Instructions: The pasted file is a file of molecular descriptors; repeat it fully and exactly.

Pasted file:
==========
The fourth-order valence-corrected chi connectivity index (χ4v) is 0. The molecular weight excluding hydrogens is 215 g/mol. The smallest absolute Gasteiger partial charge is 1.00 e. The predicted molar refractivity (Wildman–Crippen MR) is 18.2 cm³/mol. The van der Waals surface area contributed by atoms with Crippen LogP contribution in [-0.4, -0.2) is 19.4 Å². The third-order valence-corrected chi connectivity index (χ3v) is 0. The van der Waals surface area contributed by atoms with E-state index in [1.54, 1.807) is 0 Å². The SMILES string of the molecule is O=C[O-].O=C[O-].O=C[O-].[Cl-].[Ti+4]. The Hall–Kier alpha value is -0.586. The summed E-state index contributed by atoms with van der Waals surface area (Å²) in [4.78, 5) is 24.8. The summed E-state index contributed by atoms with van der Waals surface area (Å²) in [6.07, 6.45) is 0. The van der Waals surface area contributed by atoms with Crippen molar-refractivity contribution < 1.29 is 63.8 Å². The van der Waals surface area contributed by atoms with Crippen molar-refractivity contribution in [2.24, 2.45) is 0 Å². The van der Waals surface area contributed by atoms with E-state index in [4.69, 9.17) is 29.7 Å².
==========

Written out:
The fourth-order valence-corrected chi connectivity index (χ4v) is 0. The molecular weight excluding hydrogens is 215 g/mol. The smallest absolute Gasteiger partial charge is 1.00 e. The predicted molar refractivity (Wildman–Crippen MR) is 18.2 cm³/mol. The van der Waals surface area contributed by atoms with Crippen LogP contribution in [-0.4, -0.2) is 19.4 Å². The third-order valence-corrected chi connectivity index (χ3v) is 0. The van der Waals surface area contributed by atoms with E-state index in [1.54, 1.807) is 0 Å². The SMILES string of the molecule is O=C[O-].O=C[O-].O=C[O-].[Cl-].[Ti+4]. The Hall–Kier alpha value is -0.586. The summed E-state index contributed by atoms with van der Waals surface area (Å²) in [4.78, 5) is 24.8. The summed E-state index contributed by atoms with van der Waals surface area (Å²) in [6.07, 6.45) is 0. The van der Waals surface area contributed by atoms with Crippen molar-refractivity contribution < 1.29 is 63.8 Å². The van der Waals surface area contributed by atoms with Crippen molar-refractivity contribution in [2.24, 2.45) is 0 Å². The van der Waals surface area contributed by atoms with E-state index in [4.69, 9.17) is 29.7 Å².